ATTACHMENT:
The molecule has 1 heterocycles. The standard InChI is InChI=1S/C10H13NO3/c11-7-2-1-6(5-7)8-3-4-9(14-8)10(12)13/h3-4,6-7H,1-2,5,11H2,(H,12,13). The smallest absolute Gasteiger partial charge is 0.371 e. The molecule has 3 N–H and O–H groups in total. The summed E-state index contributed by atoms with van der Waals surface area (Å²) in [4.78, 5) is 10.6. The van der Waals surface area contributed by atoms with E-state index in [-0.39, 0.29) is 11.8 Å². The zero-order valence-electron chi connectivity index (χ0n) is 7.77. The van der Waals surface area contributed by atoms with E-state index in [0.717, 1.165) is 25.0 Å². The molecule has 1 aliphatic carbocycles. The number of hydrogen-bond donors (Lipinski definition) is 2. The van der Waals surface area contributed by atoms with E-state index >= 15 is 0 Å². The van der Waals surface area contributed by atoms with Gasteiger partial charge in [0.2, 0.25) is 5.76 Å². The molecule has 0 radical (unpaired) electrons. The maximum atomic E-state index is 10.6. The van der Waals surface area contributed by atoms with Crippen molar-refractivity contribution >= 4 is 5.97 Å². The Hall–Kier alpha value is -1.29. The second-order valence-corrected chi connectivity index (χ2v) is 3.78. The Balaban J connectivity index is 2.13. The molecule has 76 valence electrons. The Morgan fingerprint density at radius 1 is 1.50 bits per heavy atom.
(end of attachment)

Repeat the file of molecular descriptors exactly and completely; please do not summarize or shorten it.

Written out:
The molecule has 1 heterocycles. The standard InChI is InChI=1S/C10H13NO3/c11-7-2-1-6(5-7)8-3-4-9(14-8)10(12)13/h3-4,6-7H,1-2,5,11H2,(H,12,13). The smallest absolute Gasteiger partial charge is 0.371 e. The molecule has 3 N–H and O–H groups in total. The summed E-state index contributed by atoms with van der Waals surface area (Å²) in [4.78, 5) is 10.6. The van der Waals surface area contributed by atoms with E-state index in [-0.39, 0.29) is 11.8 Å². The zero-order valence-electron chi connectivity index (χ0n) is 7.77. The van der Waals surface area contributed by atoms with E-state index in [0.717, 1.165) is 25.0 Å². The molecule has 1 aliphatic carbocycles. The number of hydrogen-bond donors (Lipinski definition) is 2. The van der Waals surface area contributed by atoms with E-state index >= 15 is 0 Å². The van der Waals surface area contributed by atoms with Gasteiger partial charge in [0.2, 0.25) is 5.76 Å². The molecule has 0 radical (unpaired) electrons. The maximum atomic E-state index is 10.6. The van der Waals surface area contributed by atoms with Crippen molar-refractivity contribution >= 4 is 5.97 Å². The Hall–Kier alpha value is -1.29. The second-order valence-corrected chi connectivity index (χ2v) is 3.78. The Balaban J connectivity index is 2.13. The molecule has 76 valence electrons. The Morgan fingerprint density at radius 1 is 1.50 bits per heavy atom.